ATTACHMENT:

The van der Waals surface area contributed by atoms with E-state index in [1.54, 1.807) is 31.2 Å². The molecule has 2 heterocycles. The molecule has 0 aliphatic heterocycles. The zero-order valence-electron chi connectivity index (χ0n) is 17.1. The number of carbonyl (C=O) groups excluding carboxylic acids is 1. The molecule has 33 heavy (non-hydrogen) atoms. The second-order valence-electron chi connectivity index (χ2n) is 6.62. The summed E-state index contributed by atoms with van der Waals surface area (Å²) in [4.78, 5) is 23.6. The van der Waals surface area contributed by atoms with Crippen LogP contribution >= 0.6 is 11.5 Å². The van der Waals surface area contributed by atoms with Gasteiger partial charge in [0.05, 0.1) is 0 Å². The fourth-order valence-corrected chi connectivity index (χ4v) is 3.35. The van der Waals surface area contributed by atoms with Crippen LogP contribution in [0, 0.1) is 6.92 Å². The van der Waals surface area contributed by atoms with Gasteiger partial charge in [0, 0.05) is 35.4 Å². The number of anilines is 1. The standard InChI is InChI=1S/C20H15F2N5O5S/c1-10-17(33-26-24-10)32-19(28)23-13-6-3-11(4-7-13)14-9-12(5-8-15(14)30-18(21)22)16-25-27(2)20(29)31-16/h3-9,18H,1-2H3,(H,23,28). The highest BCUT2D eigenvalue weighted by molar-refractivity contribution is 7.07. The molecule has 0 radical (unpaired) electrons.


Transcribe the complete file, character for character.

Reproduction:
The van der Waals surface area contributed by atoms with E-state index in [1.54, 1.807) is 31.2 Å². The molecule has 2 heterocycles. The molecule has 0 aliphatic heterocycles. The zero-order valence-electron chi connectivity index (χ0n) is 17.1. The number of carbonyl (C=O) groups excluding carboxylic acids is 1. The molecule has 33 heavy (non-hydrogen) atoms. The second-order valence-electron chi connectivity index (χ2n) is 6.62. The summed E-state index contributed by atoms with van der Waals surface area (Å²) in [4.78, 5) is 23.6. The van der Waals surface area contributed by atoms with Crippen LogP contribution >= 0.6 is 11.5 Å². The van der Waals surface area contributed by atoms with Gasteiger partial charge in [0.05, 0.1) is 0 Å². The fourth-order valence-corrected chi connectivity index (χ4v) is 3.35. The van der Waals surface area contributed by atoms with Crippen LogP contribution in [0, 0.1) is 6.92 Å². The van der Waals surface area contributed by atoms with Gasteiger partial charge in [0, 0.05) is 35.4 Å². The number of anilines is 1. The standard InChI is InChI=1S/C20H15F2N5O5S/c1-10-17(33-26-24-10)32-19(28)23-13-6-3-11(4-7-13)14-9-12(5-8-15(14)30-18(21)22)16-25-27(2)20(29)31-16/h3-9,18H,1-2H3,(H,23,28). The highest BCUT2D eigenvalue weighted by molar-refractivity contribution is 7.07. The molecule has 0 radical (unpaired) electrons.